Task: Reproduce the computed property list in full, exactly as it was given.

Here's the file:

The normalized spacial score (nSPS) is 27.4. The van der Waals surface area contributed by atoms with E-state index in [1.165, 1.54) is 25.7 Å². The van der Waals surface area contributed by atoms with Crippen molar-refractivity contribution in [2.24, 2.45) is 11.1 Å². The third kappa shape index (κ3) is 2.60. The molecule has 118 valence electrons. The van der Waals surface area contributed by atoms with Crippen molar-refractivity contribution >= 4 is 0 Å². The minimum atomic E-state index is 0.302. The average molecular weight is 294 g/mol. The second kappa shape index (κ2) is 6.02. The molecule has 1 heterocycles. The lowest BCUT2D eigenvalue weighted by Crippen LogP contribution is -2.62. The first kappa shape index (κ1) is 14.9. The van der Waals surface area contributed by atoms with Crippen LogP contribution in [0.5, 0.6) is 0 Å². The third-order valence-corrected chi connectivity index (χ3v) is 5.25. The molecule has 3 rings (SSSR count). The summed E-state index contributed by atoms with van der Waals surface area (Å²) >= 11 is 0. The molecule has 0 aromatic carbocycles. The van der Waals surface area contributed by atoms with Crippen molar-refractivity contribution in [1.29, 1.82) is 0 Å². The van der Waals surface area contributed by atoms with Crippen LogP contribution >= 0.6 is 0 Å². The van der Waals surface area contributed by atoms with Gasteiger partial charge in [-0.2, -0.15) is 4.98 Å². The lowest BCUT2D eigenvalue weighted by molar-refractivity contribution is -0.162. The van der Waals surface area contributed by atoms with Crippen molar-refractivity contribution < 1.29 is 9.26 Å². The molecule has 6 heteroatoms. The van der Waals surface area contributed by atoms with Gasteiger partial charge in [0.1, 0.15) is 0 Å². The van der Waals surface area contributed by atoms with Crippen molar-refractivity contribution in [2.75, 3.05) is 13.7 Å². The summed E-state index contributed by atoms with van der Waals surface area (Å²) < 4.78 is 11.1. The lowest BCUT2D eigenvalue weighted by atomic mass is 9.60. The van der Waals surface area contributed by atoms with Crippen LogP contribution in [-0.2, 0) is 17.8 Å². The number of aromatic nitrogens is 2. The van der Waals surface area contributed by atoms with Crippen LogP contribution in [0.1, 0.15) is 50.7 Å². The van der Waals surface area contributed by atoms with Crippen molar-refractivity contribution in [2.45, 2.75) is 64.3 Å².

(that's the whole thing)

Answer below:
The normalized spacial score (nSPS) is 27.4. The van der Waals surface area contributed by atoms with E-state index in [1.165, 1.54) is 25.7 Å². The van der Waals surface area contributed by atoms with Crippen molar-refractivity contribution in [2.24, 2.45) is 11.1 Å². The third kappa shape index (κ3) is 2.60. The molecule has 118 valence electrons. The van der Waals surface area contributed by atoms with Crippen molar-refractivity contribution >= 4 is 0 Å². The minimum atomic E-state index is 0.302. The average molecular weight is 294 g/mol. The second kappa shape index (κ2) is 6.02. The molecule has 1 heterocycles. The lowest BCUT2D eigenvalue weighted by Crippen LogP contribution is -2.62. The first kappa shape index (κ1) is 14.9. The van der Waals surface area contributed by atoms with Crippen LogP contribution in [0.5, 0.6) is 0 Å². The third-order valence-corrected chi connectivity index (χ3v) is 5.25. The molecule has 3 rings (SSSR count). The summed E-state index contributed by atoms with van der Waals surface area (Å²) >= 11 is 0. The molecule has 0 aromatic carbocycles. The van der Waals surface area contributed by atoms with Crippen molar-refractivity contribution in [1.29, 1.82) is 0 Å². The van der Waals surface area contributed by atoms with Crippen LogP contribution >= 0.6 is 0 Å². The van der Waals surface area contributed by atoms with Gasteiger partial charge in [-0.2, -0.15) is 4.98 Å². The lowest BCUT2D eigenvalue weighted by molar-refractivity contribution is -0.162. The van der Waals surface area contributed by atoms with Crippen molar-refractivity contribution < 1.29 is 9.26 Å². The molecule has 6 heteroatoms. The van der Waals surface area contributed by atoms with Gasteiger partial charge in [0.1, 0.15) is 0 Å². The van der Waals surface area contributed by atoms with Crippen molar-refractivity contribution in [2.75, 3.05) is 13.7 Å². The summed E-state index contributed by atoms with van der Waals surface area (Å²) < 4.78 is 11.1. The lowest BCUT2D eigenvalue weighted by atomic mass is 9.60. The van der Waals surface area contributed by atoms with Crippen LogP contribution in [-0.2, 0) is 17.8 Å². The number of aromatic nitrogens is 2. The van der Waals surface area contributed by atoms with Crippen LogP contribution in [0.1, 0.15) is 50.7 Å². The van der Waals surface area contributed by atoms with Crippen molar-refractivity contribution in [2.45, 2.75) is 64.3 Å².